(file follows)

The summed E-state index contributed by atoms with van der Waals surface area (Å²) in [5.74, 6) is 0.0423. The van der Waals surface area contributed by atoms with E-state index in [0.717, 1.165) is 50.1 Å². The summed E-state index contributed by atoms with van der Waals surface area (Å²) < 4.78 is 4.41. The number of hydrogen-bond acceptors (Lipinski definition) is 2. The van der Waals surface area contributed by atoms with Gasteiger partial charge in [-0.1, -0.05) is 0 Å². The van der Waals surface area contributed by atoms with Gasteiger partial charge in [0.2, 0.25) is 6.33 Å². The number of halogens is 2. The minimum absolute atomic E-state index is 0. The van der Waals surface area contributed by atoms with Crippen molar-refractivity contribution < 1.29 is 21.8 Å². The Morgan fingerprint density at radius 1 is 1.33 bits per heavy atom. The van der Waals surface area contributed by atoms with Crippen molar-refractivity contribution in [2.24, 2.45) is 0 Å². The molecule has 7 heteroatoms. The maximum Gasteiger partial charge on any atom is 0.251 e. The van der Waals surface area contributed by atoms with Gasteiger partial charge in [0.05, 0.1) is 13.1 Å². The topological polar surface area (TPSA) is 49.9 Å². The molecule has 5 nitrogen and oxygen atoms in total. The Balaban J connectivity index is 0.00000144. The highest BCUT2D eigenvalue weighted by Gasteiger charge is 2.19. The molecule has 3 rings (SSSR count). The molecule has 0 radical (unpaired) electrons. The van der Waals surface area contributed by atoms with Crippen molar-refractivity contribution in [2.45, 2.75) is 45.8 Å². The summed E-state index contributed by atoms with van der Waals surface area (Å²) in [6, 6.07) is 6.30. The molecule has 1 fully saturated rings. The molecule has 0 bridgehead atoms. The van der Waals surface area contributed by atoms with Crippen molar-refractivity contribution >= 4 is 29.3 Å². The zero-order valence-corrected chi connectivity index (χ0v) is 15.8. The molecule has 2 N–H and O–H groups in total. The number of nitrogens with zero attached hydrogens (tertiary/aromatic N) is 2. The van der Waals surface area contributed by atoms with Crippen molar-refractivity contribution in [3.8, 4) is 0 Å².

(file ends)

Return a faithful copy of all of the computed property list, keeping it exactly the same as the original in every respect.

The summed E-state index contributed by atoms with van der Waals surface area (Å²) in [5.74, 6) is 0.0423. The van der Waals surface area contributed by atoms with E-state index in [0.717, 1.165) is 50.1 Å². The summed E-state index contributed by atoms with van der Waals surface area (Å²) < 4.78 is 4.41. The number of hydrogen-bond acceptors (Lipinski definition) is 2. The van der Waals surface area contributed by atoms with Gasteiger partial charge in [-0.1, -0.05) is 0 Å². The van der Waals surface area contributed by atoms with Gasteiger partial charge in [0.2, 0.25) is 6.33 Å². The number of halogens is 2. The minimum absolute atomic E-state index is 0. The van der Waals surface area contributed by atoms with Crippen molar-refractivity contribution < 1.29 is 21.8 Å². The Morgan fingerprint density at radius 1 is 1.33 bits per heavy atom. The van der Waals surface area contributed by atoms with Crippen molar-refractivity contribution in [2.24, 2.45) is 0 Å². The molecule has 7 heteroatoms. The maximum Gasteiger partial charge on any atom is 0.251 e. The van der Waals surface area contributed by atoms with Gasteiger partial charge in [0.05, 0.1) is 13.1 Å². The topological polar surface area (TPSA) is 49.9 Å². The molecule has 5 nitrogen and oxygen atoms in total. The Balaban J connectivity index is 0.00000144. The highest BCUT2D eigenvalue weighted by Gasteiger charge is 2.19. The molecule has 3 rings (SSSR count). The molecule has 0 radical (unpaired) electrons. The van der Waals surface area contributed by atoms with Crippen molar-refractivity contribution in [2.45, 2.75) is 45.8 Å². The summed E-state index contributed by atoms with van der Waals surface area (Å²) in [6, 6.07) is 6.30. The molecule has 1 fully saturated rings. The molecule has 0 bridgehead atoms. The van der Waals surface area contributed by atoms with Crippen molar-refractivity contribution >= 4 is 29.3 Å². The zero-order valence-corrected chi connectivity index (χ0v) is 15.8. The molecule has 2 N–H and O–H groups in total. The number of nitrogens with zero attached hydrogens (tertiary/aromatic N) is 2. The van der Waals surface area contributed by atoms with Crippen molar-refractivity contribution in [3.8, 4) is 0 Å².